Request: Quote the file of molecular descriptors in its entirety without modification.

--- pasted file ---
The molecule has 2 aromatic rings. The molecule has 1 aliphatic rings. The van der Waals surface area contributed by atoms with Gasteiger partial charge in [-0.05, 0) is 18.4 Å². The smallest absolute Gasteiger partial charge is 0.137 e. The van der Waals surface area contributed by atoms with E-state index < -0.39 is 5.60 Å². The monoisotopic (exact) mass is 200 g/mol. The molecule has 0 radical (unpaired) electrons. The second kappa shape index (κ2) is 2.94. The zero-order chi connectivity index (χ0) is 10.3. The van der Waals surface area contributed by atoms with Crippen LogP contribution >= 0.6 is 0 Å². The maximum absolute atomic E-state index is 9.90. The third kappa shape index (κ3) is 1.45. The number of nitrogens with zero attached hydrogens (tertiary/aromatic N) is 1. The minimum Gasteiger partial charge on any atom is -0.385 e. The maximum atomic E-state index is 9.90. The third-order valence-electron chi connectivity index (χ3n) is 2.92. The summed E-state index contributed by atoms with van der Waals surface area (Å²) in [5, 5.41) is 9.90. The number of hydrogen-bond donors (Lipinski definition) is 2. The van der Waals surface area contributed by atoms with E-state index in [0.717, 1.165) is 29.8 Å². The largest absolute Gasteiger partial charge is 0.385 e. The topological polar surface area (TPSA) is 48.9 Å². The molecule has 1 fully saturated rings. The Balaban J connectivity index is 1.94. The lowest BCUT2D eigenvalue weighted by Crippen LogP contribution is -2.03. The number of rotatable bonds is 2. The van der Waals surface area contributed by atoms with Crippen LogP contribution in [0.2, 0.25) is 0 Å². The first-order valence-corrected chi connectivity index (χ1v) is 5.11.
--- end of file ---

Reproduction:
The molecule has 2 aromatic rings. The molecule has 1 aliphatic rings. The van der Waals surface area contributed by atoms with Gasteiger partial charge in [-0.05, 0) is 18.4 Å². The smallest absolute Gasteiger partial charge is 0.137 e. The van der Waals surface area contributed by atoms with E-state index < -0.39 is 5.60 Å². The monoisotopic (exact) mass is 200 g/mol. The molecule has 0 radical (unpaired) electrons. The second kappa shape index (κ2) is 2.94. The zero-order chi connectivity index (χ0) is 10.3. The van der Waals surface area contributed by atoms with Crippen LogP contribution >= 0.6 is 0 Å². The maximum absolute atomic E-state index is 9.90. The third kappa shape index (κ3) is 1.45. The number of nitrogens with zero attached hydrogens (tertiary/aromatic N) is 1. The minimum Gasteiger partial charge on any atom is -0.385 e. The maximum atomic E-state index is 9.90. The third-order valence-electron chi connectivity index (χ3n) is 2.92. The summed E-state index contributed by atoms with van der Waals surface area (Å²) in [5, 5.41) is 9.90. The number of hydrogen-bond donors (Lipinski definition) is 2. The van der Waals surface area contributed by atoms with E-state index in [0.717, 1.165) is 29.8 Å². The largest absolute Gasteiger partial charge is 0.385 e. The topological polar surface area (TPSA) is 48.9 Å². The molecule has 1 fully saturated rings. The Balaban J connectivity index is 1.94. The lowest BCUT2D eigenvalue weighted by Crippen LogP contribution is -2.03. The number of rotatable bonds is 2. The van der Waals surface area contributed by atoms with Crippen LogP contribution in [0.2, 0.25) is 0 Å². The first-order valence-corrected chi connectivity index (χ1v) is 5.11.